This was our first ever visit to a programme of dance performed by the Richard Alston Dance Company, who would go on to be one of our topmost favourite companies for over twenty years. Little did we know! The first dance was Brisk Singing, to music by Rameau, then we saw Light Flooding into Darkened Rooms, and finally Rumours, Visions set to music by Benjamin Britten. Leading the company was the fantastic Martin Lawrance, and all the pieces were choreographed by Richard Alston. The start of a long dance love affair!
- Things we do for Love – Duchess Theatre, London, 12th October 1998
Always interested to see a new Alan Ayckbourn comedy, but I confess the details of this one are a little hazy. An engaged couple move in with one of their old school friends, with disastrous consequences. An excellent cast was led by Belinda Lang and Alexander Hanson.
- Good Grief – Swan Theatre, High Wycombe, 16th October 1998
Penelope Keith starred in this new play by Keith Waterhouse, adapted from his original novel of the same name. It’s about the fallout after June Pepper (Ms Keith)’s husband, a gritty no-nonsense newspaper editor, dies. I’m afraid I can’t remember much about it. The excellent cast also featured Christopher Godwin and David Firth.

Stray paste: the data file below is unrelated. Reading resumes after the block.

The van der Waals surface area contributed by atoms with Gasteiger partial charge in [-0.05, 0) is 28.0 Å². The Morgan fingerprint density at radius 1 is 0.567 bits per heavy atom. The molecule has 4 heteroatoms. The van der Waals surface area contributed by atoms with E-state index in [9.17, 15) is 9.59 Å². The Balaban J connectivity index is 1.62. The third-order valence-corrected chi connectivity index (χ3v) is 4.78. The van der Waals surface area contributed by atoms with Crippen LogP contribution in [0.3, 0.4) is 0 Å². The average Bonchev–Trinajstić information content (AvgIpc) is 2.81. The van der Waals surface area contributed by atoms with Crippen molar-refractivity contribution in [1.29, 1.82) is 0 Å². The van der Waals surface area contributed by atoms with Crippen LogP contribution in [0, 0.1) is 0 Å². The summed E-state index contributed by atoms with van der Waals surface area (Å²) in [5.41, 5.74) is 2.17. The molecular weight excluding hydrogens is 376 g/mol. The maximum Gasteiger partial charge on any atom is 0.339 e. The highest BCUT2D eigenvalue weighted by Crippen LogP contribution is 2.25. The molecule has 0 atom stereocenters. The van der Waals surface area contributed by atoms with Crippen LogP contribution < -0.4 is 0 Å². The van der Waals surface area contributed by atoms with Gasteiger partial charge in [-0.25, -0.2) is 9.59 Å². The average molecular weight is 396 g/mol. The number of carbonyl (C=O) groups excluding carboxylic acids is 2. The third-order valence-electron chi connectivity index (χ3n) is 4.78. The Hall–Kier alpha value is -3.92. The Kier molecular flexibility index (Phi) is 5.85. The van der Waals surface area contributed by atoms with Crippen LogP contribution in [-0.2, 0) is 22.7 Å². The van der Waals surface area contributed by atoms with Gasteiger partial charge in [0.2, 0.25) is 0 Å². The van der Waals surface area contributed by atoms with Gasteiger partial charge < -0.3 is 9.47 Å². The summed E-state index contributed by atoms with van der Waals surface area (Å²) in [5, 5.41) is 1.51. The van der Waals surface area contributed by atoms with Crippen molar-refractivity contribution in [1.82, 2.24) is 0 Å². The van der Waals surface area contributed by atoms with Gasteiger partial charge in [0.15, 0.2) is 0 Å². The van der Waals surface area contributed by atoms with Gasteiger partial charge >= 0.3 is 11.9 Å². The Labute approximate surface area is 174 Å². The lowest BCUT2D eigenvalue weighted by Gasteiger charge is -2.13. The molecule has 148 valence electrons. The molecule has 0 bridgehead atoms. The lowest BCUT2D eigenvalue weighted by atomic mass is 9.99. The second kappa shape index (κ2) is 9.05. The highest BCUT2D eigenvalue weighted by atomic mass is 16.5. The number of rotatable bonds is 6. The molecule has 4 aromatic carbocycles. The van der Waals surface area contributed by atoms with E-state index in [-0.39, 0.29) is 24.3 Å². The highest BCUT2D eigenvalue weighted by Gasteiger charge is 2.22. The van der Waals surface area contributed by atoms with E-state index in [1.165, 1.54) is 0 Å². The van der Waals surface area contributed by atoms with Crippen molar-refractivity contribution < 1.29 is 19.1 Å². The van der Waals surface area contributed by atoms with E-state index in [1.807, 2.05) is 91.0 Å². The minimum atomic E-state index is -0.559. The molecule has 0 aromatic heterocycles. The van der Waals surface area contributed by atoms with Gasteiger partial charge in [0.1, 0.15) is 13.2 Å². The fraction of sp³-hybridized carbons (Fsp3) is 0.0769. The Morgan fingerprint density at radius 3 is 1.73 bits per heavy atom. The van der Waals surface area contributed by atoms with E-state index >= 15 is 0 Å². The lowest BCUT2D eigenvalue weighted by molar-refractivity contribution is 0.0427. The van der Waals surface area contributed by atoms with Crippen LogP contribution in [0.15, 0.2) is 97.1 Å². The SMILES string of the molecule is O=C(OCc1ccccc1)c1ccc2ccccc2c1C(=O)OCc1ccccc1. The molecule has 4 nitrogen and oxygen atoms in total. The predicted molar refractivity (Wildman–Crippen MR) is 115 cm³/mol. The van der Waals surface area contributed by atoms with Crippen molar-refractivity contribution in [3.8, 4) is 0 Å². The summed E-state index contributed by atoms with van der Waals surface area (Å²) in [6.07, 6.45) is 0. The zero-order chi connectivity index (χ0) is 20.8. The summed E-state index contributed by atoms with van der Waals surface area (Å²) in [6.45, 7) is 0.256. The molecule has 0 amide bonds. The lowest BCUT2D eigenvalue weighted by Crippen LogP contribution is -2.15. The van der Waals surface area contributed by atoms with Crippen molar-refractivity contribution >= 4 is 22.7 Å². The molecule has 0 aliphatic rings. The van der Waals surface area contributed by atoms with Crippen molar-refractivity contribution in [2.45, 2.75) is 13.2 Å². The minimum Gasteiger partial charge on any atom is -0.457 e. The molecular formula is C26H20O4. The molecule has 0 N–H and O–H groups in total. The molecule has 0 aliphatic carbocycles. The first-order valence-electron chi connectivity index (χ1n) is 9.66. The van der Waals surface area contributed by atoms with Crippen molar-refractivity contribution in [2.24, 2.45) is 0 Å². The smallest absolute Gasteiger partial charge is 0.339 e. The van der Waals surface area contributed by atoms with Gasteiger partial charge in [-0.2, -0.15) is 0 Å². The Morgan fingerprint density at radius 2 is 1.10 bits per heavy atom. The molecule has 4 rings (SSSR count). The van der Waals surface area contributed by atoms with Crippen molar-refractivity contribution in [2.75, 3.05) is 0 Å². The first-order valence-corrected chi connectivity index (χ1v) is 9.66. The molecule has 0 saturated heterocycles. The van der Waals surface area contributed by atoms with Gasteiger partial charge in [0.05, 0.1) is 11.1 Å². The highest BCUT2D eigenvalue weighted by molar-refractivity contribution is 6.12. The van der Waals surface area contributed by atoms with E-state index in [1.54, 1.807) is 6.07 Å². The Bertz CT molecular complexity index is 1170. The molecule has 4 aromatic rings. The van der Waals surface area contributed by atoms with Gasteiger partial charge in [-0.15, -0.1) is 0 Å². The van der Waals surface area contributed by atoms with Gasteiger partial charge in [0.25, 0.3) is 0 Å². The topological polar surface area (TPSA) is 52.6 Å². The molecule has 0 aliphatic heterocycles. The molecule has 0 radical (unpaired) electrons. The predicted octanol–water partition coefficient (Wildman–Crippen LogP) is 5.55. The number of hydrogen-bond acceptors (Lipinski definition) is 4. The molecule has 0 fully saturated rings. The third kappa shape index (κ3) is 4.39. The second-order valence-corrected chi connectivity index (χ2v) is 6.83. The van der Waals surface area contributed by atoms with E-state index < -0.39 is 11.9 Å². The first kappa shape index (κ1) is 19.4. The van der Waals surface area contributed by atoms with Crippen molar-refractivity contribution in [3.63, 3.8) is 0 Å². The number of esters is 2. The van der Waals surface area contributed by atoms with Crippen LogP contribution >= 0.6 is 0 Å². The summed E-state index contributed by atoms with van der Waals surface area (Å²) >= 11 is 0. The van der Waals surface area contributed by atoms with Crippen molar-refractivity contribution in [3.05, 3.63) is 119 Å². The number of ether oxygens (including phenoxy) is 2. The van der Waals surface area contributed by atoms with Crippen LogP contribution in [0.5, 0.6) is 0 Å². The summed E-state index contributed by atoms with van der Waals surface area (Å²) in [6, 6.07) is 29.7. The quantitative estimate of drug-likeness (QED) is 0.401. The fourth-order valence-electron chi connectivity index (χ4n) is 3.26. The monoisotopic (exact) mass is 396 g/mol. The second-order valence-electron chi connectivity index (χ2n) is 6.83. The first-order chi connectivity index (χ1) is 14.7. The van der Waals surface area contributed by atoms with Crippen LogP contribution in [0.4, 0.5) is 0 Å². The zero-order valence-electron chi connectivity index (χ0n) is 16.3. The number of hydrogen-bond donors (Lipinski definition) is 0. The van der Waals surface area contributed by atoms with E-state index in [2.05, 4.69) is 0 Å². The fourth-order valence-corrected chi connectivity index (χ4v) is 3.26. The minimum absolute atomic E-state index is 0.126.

- Popcorn – Swan Theatre, High Wycombe, 12th November 1998
Another play that had been adapted from an earlier novel, Ben Elton’s farcical Reservoir Dogs-style story about murderers and stationery was well directed by Laurence Boswell, with a cast that included John Bowler, Paul Brennan and Liza Sadovy. Again, my memories are scant but I do know that we enjoyed it a lot.
- Rambert Dance Company Autumn Programme – Swan Theatre, High Wycombe, 3rd December 1998
A great programme here combining some new exciting work with an old favourite. First up was Three Gone, Four Left Standing, choreographed, lit, and with costumes by Rafael Bonachela; then we saw Jiri Kylian’s No More Play. After the first interval we saw Christopher Bruce’s Four Scenes, and then at the end it was the crowd-pleasing Axioma 7, choreographed by Ohad Naharin and with the full cast of dancers. This amazing team included so many of my favourite dancers: Laurent Cavanna, Marie Laure Agrapart, Paul Liburd, Hope Muir, Rafael Bonachela, Glenn Wilkinson, Matthew Hart, Vincent Redmon, Christopher Powney and Simon Cooper.
- Alarms and Excursions – Gielgud Theatre, London, 11th December 1998
For Mrs C’s birthday treat we saw this highly entertaining show written by Michael Frayn and described as “more plays than one”. Although the critics didn’t think much of it, we loved it, and also thought the cast – Felicity Kendal, Nicky Henson, Josie Lawrence and Robert Bathurst – were terrific. We still laugh at the memory of Ms Kendal at a business conference struggling to hold her briefcase, her coffee and her notes. Very funny.
- The Invention of Love – Theatre Royal, Haymarket, London, 30th December 1998
The excellent John Wood led the cast as A E Housman in this hugely successful National Theatre production, that won the Evening Standard award for Best Play and had already been running for over a year in the West End. It also featured the excellent John Carlisle and David Ryall, and featured a young Kris Marshall low down the cast list. Not too many memories of it, I must confess, but it sounds good!